Ying HU, 1 Xian ZHONG2, 3

1Department of Nephrology, The Second Affiliated Hospital, Zhejiang University College of Medicine, Hangzhou, China
2The Second Affiliated Hospital (Binjiang Branch), Zhejiang University College of Medicine, Hangzhou, China
3Hangzhou Bin-Jiang Hospital, China

We present the case of a 16-year-old boy who was admitted to our hospital with hair loss, mainly on the top of his head, which had been occurring for seven months and erythema on his face, which had begin two months prior to coming to our facility. The erythrocyte sedimentation rate (ESR) was 22 mm/h, and a urinalysis showed a urinary albumin to creatinine level of 966.4 mg/g., urine protein of 2+, and a urinary protein excretion rate of 808.4 mg/day. The C-reactive protein (CRP) level was normal, and the patient's C3 and C4 complement protein levels were 31 and 34 mg/dL, respectively. The antinuclear antibodies (ANA) test was positive at a titer of 1:80, whereas tests for the anti-double stranded deoxyribonucleic acid (anti-dsDNA) antibody, antiextractable nuclear antigen antibody (ENA), and anti-neutrophilic cytoplasmic antibody (ANCA) were negative. Both ultrasound (US) and computed tomography (CT) showed lymph node enlargement at the neck, axillary fossa, and inguinal groove. One of the right axillary fossa lymph nodes was removed, and a pathological examination revealed reactive proliferation of the lymphatic follicle and hyalinized prominent vessels. In addition, there was partial fibrosis in the interstitial tissue. After evaluating all of the data, the patient was diagnosed with Castleman's disease (CD) and treated with five cycles of fludarabine 40 mg d1-d3 and cholera toxin (CTX) 0.4g d1-d3. During the regular follow-up program, the US and CT scan showed a marked decrease in the size of the swollen lymph nodes, and no obvious recurrence was detected.

Three years later, the patient was admitted to our hospital again with complaints of fever that had been ongoing for two weeks. Laboratory tests were positive for ANA at a titer of 1:160. The test was also positive for the anti-dsDNA antibody (787 IU/ml); however, the patient tested negative for anti-ENA and ANCA. The C3 was 28, and the C4 was 45.5 mg/dL. Additionally, the patient had a CRP level of 10.9 mg/L and a urinary protein excretion rate of 15,319 mg/day. The patient was finally diagnosed with CD combined with SLE and treated with prednisone at 80 mg/day for one week. This was followed by a decrease in the dosage to 36 mg/day for another month. At that time, the ANA titer had decreased to 1:80, and the antidsDNA antibody was 185 IU/ml.

Castleman's disease is a relatively rare disorder characterized by a massive nonmalignant tumor in the lymphoid tissues. Multicentric CD has a close relationship with several autoimmune diseases such as rheumatoid arthritis (RA), membranous nephropathy, and SLE.[1] It also commonly presents with lymphadenopathies, autoimmune disorders, constitutional systemic symptoms, and recurrent infections, so an exact diagnosis is difficult to make based on the clinical and laboratory clues alone.[2] Our patient presented with the hyaline vascular (HV) type of CD and then developed the autoimmune features of SLE.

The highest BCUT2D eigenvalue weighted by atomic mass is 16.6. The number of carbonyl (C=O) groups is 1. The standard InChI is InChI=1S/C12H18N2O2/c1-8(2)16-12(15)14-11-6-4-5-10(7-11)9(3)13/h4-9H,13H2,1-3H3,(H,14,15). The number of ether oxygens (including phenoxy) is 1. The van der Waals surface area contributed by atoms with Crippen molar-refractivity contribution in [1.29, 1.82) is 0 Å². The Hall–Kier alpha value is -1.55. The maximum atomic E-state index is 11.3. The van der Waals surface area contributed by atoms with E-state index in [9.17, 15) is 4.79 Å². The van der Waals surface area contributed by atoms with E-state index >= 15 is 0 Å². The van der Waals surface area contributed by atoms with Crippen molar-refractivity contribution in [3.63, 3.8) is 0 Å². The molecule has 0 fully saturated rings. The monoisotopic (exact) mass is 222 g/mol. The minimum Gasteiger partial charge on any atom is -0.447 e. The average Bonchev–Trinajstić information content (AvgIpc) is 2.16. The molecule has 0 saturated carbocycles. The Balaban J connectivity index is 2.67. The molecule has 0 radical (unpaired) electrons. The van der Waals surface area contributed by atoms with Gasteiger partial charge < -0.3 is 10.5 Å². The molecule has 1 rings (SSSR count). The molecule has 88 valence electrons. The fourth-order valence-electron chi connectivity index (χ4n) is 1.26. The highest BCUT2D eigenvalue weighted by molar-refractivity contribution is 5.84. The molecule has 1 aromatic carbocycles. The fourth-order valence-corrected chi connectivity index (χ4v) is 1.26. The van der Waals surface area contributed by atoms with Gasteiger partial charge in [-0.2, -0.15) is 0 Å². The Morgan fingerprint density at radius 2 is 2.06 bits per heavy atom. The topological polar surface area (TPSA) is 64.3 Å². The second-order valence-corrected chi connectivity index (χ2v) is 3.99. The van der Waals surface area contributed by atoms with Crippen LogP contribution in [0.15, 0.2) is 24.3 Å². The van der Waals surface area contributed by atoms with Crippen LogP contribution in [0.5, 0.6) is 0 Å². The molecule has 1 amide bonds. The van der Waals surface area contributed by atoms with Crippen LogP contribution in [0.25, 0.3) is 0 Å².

Multicentric CD with systemic manifestations is usually treated with corticosteroids, interferon-alpha (IFN-α), or cytotoxic immunosuppression, either with or without radiotherapy.[3,4] In some recent reports, monoclonal antibody therapy, including anti-CD20 or anti-interleukin-6 (IL-6), has been used effectively in some cases.[5] Due to kidney damage in our patient, we chose cytotoxic immunosuppression, and the patient responded very well over a prolonged period of time. After the SLE became active in this case, corticosteroid therapy was used to bring the symptoms under control. After one year of follow-up, the patient had recovered well and was being treated with oral prednisolone at a low dosage.

In conclusion, the diagnosis and therapeutic strategies of CD are great challenge for clinicians, because of its nonspecific histologic and clinical findings. Rarely, both CD and SLE could occur in the same patient. Therefore, close communication between the clinician and the pathologist is very important.

Declaration of conflicting interests
The authors declared no conflicts of interest with respect to the authorship and/or publication of this article.

This study was supported by the National Natural Science Foundation of China (81000945).


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